Surviving starvation: Essential role of the ghrelin-growth hormone axis

J. L. Goldstein, T. J. Zhao, R. L. Li, D. P. Sherbet, G. Liang, M. S. Brown

Research output: Contribution to journalArticle

51 Citations (Scopus)

Abstract

After brief starvation, vertebrates maintain blood glucose by releasing fatty acids from adipose tissue. The fatty acids provide energy for gluconeogenesis in liver and are taken up by muscle, sparing glucose. After prolonged starvation, fat stores are depleted, yet blood glucose can be maintained at levels sufficient to preserve life. Using a new mouse model, we demonstrate that survival after prolonged starvation requires ghrelin, an octanoylated peptide hormone that stimulates growth hormone (GH) secretion. We studied wild-type mice and mice lacking ghrelin as a result of knockout of GOAT, the enzyme that attaches octanoate to ghrelin. Micewere fed 40% of their normal intake for 7 d. Fat stores in both lines of mice became depleted after 4 d. On day 7, mice were fasted for 23h. In wild-type mice, ghrelin and GH rose massively, and blood sugar was maintained at ~60mg/dL. In Goat -/- mice, ghrelin was undetectable and GH failed to rise appropriately. Blood sugar declined to ~20mg/dL, and the animals were moribund. Infusion of ghrelin or GH prevented hypoglycemia. Our results support the following sequence: (1) Starvation lowers blood glucose; (2) glucose-sensing neurons respond by activating sympathetic neurons; (3) norepinephrine, released in the stomach, stimulates ghrelin secretion; (4) ghrelin releases GH, which maintains blood glucose. Thus, ghrelin lies at the center of a hormonal response that permits mice to survive an acute fast superimposed on chronic starvation.

Original languageEnglish (US)
Pages (from-to)121-127
Number of pages7
JournalCold Spring Harbor Symposia on Quantitative Biology
Volume76
DOIs
StatePublished - 2011

Fingerprint

Ghrelin
Starvation
Growth Hormone
Blood Glucose
Neurons
Fatty Acids
Fats
Glucose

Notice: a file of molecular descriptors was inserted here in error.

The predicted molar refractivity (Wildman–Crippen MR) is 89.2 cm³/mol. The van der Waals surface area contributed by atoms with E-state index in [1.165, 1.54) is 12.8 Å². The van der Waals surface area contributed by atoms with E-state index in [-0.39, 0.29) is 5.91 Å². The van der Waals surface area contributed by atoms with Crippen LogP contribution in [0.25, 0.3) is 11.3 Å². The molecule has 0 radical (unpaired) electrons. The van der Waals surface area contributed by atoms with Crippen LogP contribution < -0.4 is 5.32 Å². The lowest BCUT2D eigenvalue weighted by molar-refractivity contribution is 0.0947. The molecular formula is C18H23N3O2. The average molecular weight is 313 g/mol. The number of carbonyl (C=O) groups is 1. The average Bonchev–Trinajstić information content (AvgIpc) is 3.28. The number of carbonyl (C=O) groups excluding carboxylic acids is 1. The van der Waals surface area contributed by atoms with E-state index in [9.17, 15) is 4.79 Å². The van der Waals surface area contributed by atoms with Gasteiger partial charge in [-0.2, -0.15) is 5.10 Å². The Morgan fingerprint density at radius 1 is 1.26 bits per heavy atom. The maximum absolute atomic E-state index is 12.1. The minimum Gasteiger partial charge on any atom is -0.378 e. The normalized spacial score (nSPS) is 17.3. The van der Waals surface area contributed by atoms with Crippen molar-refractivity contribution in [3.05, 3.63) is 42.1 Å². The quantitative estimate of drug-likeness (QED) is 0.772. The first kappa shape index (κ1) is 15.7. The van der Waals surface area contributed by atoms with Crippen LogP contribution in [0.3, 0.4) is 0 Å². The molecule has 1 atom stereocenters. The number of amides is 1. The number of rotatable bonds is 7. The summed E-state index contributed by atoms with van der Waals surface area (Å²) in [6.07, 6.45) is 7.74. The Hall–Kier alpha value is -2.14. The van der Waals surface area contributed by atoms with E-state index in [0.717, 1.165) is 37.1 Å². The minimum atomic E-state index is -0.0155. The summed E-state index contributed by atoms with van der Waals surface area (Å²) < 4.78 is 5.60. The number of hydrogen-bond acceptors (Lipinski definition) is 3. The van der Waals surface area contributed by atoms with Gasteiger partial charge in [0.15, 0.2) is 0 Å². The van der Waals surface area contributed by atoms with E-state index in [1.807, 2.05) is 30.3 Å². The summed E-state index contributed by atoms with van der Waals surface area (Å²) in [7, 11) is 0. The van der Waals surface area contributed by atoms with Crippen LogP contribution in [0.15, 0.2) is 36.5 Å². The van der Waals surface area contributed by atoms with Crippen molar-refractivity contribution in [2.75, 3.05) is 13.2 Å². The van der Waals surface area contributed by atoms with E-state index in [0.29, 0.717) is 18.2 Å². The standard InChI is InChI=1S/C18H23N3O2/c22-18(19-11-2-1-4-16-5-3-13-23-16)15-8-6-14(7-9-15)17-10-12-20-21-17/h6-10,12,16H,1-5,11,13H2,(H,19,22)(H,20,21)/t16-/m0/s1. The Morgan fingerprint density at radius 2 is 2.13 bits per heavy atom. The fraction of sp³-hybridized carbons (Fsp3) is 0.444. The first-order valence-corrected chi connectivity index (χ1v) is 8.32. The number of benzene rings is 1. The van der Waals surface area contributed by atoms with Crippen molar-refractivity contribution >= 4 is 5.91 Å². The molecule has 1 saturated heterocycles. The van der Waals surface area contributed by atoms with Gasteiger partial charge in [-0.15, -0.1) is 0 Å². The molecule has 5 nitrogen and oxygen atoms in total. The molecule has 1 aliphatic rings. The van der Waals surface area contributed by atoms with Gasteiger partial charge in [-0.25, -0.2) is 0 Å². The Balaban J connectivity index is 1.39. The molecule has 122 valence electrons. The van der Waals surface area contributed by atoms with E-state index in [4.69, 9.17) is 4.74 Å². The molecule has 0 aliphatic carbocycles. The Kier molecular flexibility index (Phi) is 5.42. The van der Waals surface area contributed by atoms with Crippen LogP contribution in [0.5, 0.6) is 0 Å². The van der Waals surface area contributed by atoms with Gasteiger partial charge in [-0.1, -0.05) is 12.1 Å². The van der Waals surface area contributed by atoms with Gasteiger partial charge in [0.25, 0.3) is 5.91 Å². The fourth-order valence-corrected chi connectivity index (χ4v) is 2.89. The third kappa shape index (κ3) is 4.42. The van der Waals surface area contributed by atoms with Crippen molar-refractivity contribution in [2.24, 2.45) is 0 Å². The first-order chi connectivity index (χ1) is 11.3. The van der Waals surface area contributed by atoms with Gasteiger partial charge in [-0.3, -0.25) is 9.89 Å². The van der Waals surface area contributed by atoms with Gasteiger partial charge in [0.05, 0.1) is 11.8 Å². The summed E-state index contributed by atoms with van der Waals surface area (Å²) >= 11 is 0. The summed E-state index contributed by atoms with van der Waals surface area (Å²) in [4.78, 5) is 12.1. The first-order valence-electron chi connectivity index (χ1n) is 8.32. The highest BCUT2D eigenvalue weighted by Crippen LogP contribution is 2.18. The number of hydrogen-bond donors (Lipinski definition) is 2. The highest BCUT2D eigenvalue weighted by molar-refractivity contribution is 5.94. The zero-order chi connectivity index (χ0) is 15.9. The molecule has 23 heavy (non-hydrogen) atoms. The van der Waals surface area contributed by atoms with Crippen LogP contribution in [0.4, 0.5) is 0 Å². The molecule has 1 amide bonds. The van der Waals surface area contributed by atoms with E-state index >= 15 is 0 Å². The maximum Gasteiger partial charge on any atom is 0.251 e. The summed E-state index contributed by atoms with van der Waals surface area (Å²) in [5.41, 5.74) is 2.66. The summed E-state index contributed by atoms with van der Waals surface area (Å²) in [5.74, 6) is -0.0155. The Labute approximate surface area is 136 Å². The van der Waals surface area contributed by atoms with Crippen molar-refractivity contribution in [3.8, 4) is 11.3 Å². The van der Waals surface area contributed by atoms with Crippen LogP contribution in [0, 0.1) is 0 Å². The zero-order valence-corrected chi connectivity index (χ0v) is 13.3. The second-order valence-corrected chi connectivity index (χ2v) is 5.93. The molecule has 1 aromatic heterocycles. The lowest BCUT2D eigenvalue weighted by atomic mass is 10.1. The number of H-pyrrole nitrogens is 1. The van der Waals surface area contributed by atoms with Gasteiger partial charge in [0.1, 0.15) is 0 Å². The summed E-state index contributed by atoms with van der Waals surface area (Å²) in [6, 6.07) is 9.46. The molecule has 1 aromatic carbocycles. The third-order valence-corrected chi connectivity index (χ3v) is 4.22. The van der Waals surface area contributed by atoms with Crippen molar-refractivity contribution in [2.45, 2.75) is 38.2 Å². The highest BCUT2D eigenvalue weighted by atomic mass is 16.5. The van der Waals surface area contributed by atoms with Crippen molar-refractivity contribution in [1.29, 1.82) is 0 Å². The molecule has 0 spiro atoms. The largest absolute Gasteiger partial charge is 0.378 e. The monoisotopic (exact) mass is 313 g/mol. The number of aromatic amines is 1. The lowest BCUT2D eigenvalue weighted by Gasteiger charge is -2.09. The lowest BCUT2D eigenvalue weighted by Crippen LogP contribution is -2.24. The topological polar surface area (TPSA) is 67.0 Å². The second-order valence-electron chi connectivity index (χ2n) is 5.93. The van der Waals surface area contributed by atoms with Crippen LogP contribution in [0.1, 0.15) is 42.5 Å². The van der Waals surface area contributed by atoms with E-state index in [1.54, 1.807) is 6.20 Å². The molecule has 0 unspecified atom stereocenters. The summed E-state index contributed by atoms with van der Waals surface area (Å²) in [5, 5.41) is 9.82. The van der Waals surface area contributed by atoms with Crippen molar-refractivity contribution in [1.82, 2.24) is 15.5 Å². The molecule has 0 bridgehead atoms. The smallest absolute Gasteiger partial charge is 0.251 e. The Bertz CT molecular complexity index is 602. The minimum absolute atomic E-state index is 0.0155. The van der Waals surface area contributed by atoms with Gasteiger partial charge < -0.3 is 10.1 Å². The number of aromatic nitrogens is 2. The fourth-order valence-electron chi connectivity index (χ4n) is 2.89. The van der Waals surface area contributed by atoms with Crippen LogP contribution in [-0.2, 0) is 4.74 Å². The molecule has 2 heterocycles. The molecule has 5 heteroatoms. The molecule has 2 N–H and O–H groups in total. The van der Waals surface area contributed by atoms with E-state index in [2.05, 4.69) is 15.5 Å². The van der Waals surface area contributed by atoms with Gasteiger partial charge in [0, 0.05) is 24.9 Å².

Gluconeogenesis
Peptide Hormones
Hypoglycemia
Goats
Liver
Muscle
Vertebrates
Adipose Tissue
Stomach
Norepinephrine
Animals
Tissue

ASJC Scopus subject areas

  • Molecular Biology
  • Genetics
  • Biochemistry

Cite this

Surviving starvation : Essential role of the ghrelin-growth hormone axis. / Goldstein, J. L.; Zhao, T. J.; Li, R. L.; Sherbet, D. P.; Liang, G.; Brown, M. S.

In: Cold Spring Harbor Symposia on Quantitative Biology, Vol. 76, 2011, p. 121-127.

Research output: Contribution to journalArticle

@article{6d19ae0b7e5b4b83b09b454180a14002,
title = "Surviving starvation: Essential role of the ghrelin-growth hormone axis",
abstract = "After brief starvation, vertebrates maintain blood glucose by releasing fatty acids from adipose tissue. The fatty acids provide energy for gluconeogenesis in liver and are taken up by muscle, sparing glucose. After prolonged starvation, fat stores are depleted, yet blood glucose can be maintained at levels sufficient to preserve life. Using a new mouse model, we demonstrate that survival after prolonged starvation requires ghrelin, an octanoylated peptide hormone that stimulates growth hormone (GH) secretion. We studied wild-type mice and mice lacking ghrelin as a result of knockout of GOAT, the enzyme that attaches octanoate to ghrelin. Micewere fed 40{\%} of their normal intake for 7 d. Fat stores in both lines of mice became depleted after 4 d. On day 7, mice were fasted for 23h. In wild-type mice, ghrelin and GH rose massively, and blood sugar was maintained at ~60mg/dL. In Goat -/- mice, ghrelin was undetectable and GH failed to rise appropriately. Blood sugar declined to ~20mg/dL, and the animals were moribund. Infusion of ghrelin or GH prevented hypoglycemia. Our results support the following sequence: (1) Starvation lowers blood glucose; (2) glucose-sensing neurons respond by activating sympathetic neurons; (3) norepinephrine, released in the stomach, stimulates ghrelin secretion; (4) ghrelin releases GH, which maintains blood glucose. Thus, ghrelin lies at the center of a hormonal response that permits mice to survive an acute fast superimposed on chronic starvation.",